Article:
To understand just how record breaking Ryan’s fundraising is, compare that six-month haul to the money former Speaker John A. Boehner raised for his joint fundraising committee: $35.4 million over the entire two-year 2014 election cycle and $26.6 million over the 2012 cycle, according to the Center for Responsive Politics.
In addition to events with Walden in Oregon, Ryan campaigned with House Republican Conference Chairwoman Cathy McMorris Rodgers in Washington and raised money in Nevada for Rep. Joe Heck, who is running for Senate, and Rep. Cresent Hardy, in early August.
Although he had a primary back home to prepare for, the speaker wanted to make time for those members of leadership who have helped drive the party’s agenda and have shown that a Republican majority can govern, the political aide said.
Eight states in two weeks
Ryan’s travels over the next two weeks — six states in mid-August, followed by a break at home in Wisconsin, and stops at the end of the month in Pennsylvania and New York — will focus on helping incumbents in the NRCC’s Patriot Program and newcomers in the Young Guns program, the aide said.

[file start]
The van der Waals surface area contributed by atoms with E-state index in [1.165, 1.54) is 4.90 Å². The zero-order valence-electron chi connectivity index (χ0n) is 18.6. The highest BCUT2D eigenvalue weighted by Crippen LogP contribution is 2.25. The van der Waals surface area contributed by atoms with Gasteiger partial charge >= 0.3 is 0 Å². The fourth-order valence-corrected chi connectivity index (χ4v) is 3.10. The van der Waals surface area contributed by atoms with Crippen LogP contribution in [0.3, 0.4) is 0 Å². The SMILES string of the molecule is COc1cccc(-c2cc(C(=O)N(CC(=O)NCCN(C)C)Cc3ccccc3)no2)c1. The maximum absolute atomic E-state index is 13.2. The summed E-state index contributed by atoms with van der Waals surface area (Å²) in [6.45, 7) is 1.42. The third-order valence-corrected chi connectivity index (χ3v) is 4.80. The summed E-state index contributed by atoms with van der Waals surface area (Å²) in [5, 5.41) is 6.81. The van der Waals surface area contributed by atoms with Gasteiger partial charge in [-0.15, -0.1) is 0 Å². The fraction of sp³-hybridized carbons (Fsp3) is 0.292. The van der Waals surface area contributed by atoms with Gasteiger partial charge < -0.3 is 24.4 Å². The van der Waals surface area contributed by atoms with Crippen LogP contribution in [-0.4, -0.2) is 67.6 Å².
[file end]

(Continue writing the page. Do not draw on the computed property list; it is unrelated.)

The majority of Ryan’s August campaigning for down-ballot candidates will be through private events and fundraisers, the aide said, but he may take a more public role in the lead-up to the November elections.
At fundraisers, Ryan gets an opportunity to talk about what the House Republican majority has accomplished so far during his tenure as speaker and what it can do in the next Congress. That includes touting the “Better Way” policy agenda focused on taxes, health care, poverty, national security, regulations and the constitution.
The speaker has said frequently that the agenda allows Republicans to run a campaign of ideas, something he acknowledged his campaign with 2012 presidential nominee Mitt Romney was lacking. While the agenda was formed in large part before Donald Trump was named the GOP standard-bearer, it does provide down-ballot candidates with proposals to attach themselves to that are typically less controversial than many of Trump’s ideas.